• gaming security officer training program offered by the Justice Institute of BC for casino/gaming security guards
  • a grade of 75 percent or higher on the BST exam and several other courses for commissionaires

Individual security companies often provide additional in-house training.

The new Security Services Act will require bouncers, armoured car personnel, in-house security guards, bodyguards and members of the Corps of Commissionaires to be licensed and undergo a criminal background check. Other requirements for security guards may include:

  • level one industry first aid
  • a valid driver's license
  • a clean criminal record.
  • basic writing and speaking skills
  • basic computer skills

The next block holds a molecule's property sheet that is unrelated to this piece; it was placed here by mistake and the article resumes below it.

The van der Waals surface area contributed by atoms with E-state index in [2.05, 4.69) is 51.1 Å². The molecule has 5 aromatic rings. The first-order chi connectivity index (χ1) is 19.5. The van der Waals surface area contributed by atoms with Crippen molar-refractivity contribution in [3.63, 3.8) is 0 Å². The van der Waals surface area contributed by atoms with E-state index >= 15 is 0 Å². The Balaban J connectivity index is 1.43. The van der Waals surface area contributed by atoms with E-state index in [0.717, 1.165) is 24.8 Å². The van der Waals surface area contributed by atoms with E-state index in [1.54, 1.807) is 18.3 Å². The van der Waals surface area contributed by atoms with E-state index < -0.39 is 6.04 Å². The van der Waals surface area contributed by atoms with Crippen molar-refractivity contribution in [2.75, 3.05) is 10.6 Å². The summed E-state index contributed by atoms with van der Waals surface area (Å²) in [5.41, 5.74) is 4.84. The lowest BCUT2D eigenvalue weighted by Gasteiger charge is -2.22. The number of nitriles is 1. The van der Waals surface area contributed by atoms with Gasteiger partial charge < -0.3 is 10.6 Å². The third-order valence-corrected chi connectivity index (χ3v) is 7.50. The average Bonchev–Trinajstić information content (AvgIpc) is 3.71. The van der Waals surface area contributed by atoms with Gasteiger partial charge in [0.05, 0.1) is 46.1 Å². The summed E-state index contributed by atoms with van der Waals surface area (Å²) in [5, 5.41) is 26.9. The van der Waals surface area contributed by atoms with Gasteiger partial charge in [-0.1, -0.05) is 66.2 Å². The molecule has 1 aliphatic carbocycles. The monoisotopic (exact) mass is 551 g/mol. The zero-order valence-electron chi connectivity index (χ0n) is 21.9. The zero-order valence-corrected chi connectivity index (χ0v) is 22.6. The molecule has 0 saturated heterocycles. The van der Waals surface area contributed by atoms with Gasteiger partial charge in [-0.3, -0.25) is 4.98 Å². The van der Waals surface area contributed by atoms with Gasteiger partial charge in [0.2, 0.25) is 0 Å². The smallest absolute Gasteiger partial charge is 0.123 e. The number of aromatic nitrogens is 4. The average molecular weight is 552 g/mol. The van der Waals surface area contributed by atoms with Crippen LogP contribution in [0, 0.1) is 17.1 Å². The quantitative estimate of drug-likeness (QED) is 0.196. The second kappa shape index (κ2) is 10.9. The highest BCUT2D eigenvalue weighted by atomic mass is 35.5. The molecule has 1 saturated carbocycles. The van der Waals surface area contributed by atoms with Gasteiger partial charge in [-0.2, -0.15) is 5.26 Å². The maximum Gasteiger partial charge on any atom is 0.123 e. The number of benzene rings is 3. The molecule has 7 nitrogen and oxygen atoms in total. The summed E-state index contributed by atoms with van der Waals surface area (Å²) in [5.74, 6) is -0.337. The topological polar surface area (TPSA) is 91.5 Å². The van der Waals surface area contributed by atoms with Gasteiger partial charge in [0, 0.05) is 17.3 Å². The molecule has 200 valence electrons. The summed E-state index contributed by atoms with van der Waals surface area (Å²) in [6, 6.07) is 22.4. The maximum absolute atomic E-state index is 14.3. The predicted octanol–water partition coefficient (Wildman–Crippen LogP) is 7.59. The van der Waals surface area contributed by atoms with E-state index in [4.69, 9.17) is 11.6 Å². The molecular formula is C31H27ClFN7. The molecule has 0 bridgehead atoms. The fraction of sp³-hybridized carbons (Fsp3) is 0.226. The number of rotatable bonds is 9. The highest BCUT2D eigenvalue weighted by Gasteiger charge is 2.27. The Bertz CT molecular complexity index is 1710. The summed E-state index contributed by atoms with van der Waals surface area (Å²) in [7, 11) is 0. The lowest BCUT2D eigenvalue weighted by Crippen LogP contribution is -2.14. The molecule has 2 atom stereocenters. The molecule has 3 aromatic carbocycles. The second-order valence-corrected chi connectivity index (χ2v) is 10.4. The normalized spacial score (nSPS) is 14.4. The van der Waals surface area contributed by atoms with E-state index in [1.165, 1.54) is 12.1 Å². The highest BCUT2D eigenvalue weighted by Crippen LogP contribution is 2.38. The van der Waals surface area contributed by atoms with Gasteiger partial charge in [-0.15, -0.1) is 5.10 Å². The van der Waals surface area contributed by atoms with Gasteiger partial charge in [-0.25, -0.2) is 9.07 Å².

• advanced courses in investigation, writing, interviewing, decision making and ethics

As of July 1, 2017 when the Canadian Free Trade Agreement (CFTA) came into force, you will not need significant additional training, experience, testing or assessment if your qualifications or certificates are recognized by a Canadian regulatory authority. This applies whether you were trained in Canada or internationally. Learn about labour mobility at www.workersmobility.ca. For information about labour mobility and foreign qualifications recognition, contact the B.C. regulator for your occupation.

Skills

  • Methodical
  • Clerical Ability
  • Social
  • Verbal & Written Comprehension
View skills definitions

Education programs in B.C.

The following program areas are related to this occupation:
  • Criminology/Criminal Justice